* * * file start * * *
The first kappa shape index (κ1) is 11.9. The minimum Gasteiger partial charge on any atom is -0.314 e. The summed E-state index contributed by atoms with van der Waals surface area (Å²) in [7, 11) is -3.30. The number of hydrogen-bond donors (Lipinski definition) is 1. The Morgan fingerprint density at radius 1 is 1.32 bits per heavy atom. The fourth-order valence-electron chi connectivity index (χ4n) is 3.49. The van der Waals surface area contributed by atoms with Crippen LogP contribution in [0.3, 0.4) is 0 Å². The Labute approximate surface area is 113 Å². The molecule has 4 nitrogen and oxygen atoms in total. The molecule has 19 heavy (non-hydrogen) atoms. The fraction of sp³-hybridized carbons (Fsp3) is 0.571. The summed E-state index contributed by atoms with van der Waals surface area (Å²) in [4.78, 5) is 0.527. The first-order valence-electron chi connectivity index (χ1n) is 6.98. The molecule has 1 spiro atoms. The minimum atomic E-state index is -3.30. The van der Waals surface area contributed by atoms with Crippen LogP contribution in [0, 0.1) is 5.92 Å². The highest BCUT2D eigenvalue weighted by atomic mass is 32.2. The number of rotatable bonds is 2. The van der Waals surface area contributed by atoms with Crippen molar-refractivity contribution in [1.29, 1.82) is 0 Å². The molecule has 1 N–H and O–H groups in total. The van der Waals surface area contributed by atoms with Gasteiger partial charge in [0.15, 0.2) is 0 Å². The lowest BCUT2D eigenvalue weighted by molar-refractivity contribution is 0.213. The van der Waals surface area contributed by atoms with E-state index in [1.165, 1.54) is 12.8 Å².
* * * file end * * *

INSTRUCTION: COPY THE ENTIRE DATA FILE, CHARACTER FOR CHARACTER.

The first kappa shape index (κ1) is 11.9. The minimum Gasteiger partial charge on any atom is -0.314 e. The summed E-state index contributed by atoms with van der Waals surface area (Å²) in [7, 11) is -3.30. The number of hydrogen-bond donors (Lipinski definition) is 1. The Morgan fingerprint density at radius 1 is 1.32 bits per heavy atom. The fourth-order valence-electron chi connectivity index (χ4n) is 3.49. The van der Waals surface area contributed by atoms with Crippen LogP contribution in [0.3, 0.4) is 0 Å². The Labute approximate surface area is 113 Å². The molecule has 4 nitrogen and oxygen atoms in total. The molecule has 19 heavy (non-hydrogen) atoms. The fraction of sp³-hybridized carbons (Fsp3) is 0.571. The summed E-state index contributed by atoms with van der Waals surface area (Å²) in [4.78, 5) is 0.527. The first-order valence-electron chi connectivity index (χ1n) is 6.98. The molecule has 1 spiro atoms. The minimum atomic E-state index is -3.30. The van der Waals surface area contributed by atoms with Crippen LogP contribution in [0, 0.1) is 5.92 Å². The highest BCUT2D eigenvalue weighted by atomic mass is 32.2. The number of rotatable bonds is 2. The van der Waals surface area contributed by atoms with Crippen molar-refractivity contribution in [1.29, 1.82) is 0 Å². The molecule has 1 N–H and O–H groups in total. The van der Waals surface area contributed by atoms with Gasteiger partial charge in [0.15, 0.2) is 0 Å². The lowest BCUT2D eigenvalue weighted by molar-refractivity contribution is 0.213. The van der Waals surface area contributed by atoms with E-state index in [1.165, 1.54) is 12.8 Å².